Firstly. Something someone should’ve told me years ago (and I should’ve listened if they did) is to consider how I would like that said to me. This is fairly easy. If you’ve any imagination, picture yourself in the other person’s position both emotionally and physically. Reading a lot of books by various authors is helpful; one that’s helped me a lot is the Ever After High series by Shannon Hale. Because it covers two people from opposite perspectives yet though one is shown to be more clear-thinking, both have flaws and good qualities that make you respect them both even when you don’t agree. The web series the books are based on is also a great study of diverse characters. Another good read is “Till we have faces” by C. S. Lewis. But virtually any decent book provides multiple perspectives if you only look. Another good idea is to practice sympathizing even with people you like and understand.

This rule is often given as the best and greatest key to communication, but actually it is only the first step. As Stephen R. Covey put it, “Seek first to understand then to be understood.”

Secondly. Explain yourself. ( I must put a disclaimer here; this next step only works in certain situations. I would not try it in a high stress environment. Been there, and it never works. Unless with extremely mature people–apply step one in these circumstances. People often don’t mean what they say when they’re upset.) I have had to use trial and error in learning to do this. You probably will too. But I have a tip: be concise. The best trick I know for that is to think out your idea or complaint 2 or 3 times privately or with a third party, before bringing it to the person in question. I journal it. Also never explain something when you’re angry. It’s okay to be emotional. But as soon as anger comes in, reason weakens. I know–it feels so good to rant, but that is better done in private.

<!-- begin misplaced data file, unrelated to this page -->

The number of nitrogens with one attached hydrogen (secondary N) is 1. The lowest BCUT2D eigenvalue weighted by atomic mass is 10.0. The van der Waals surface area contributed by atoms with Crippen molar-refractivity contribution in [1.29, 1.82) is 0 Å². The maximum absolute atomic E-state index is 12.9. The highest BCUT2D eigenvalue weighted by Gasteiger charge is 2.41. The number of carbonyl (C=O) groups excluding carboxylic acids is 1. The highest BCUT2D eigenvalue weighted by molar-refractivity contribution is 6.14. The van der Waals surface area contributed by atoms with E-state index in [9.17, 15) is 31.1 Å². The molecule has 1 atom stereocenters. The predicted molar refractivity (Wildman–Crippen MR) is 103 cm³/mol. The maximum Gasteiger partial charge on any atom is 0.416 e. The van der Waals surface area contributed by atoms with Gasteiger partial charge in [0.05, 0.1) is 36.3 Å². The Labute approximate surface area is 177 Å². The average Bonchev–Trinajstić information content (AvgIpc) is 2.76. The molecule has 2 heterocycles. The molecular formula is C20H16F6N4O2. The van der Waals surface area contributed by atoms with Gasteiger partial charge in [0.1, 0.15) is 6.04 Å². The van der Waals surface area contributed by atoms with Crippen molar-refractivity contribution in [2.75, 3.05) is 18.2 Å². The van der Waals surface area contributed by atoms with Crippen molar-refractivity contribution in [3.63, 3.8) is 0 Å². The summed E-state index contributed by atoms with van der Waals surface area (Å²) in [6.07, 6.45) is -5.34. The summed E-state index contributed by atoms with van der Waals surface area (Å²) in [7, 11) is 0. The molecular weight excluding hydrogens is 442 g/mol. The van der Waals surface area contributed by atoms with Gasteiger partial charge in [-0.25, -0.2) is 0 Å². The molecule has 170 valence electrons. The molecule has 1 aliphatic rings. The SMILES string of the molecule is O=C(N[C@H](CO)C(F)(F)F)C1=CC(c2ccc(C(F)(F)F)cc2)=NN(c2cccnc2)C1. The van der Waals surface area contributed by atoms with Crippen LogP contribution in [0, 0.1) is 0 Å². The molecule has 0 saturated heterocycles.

Choose your words carefully. Watching your words is about watching not what you mean (intend), but what you convey. too often I’ve meant to compliment and conveyed an insult. People have also hurt my feelings when they meant to be playful. Also, you can mean strength and convey anger. Or mean caution and convey fear. People read words, and read into words, differently. Sometimes it is not your fault. But a little extra thought might go along way in explaining. Know who you’re talking to. My dad appreciates clever humor with sincerity, my mom likes straight but gentle talk. I like energetic but affectionate communication. Each of us can easily misunderstand the other if we don’t consider.

Thirdly. But watching you words goes even beyond that. Sometimes you will have to say what nobody, not even yourself, wants to hear. You’ll be under peer pressure, and it’s so easy to frame our words into the most tolerant phrasing we can. Or, if you’re on the other end of the spectrum, you might overstate everything. Looking back, I rarely like that. I prefer grace seasoned with salt. a grace-filled word is like an apple of gold in a setting of silver. A valuable commodity in a rare situation. And the richer your words are the more of such situations you have. “If a situation is tarnished from ill-treatment in the past, that calls for even more care in the present. A family situation is a good example. You can hit a sore spot, but if you keep your head you just might smooth it out. “A gentle word can break a bone,” is another proverb. That sounds bad, but you’ve likely heard about necessary breaks, or that broken bones can heal back stronger than before.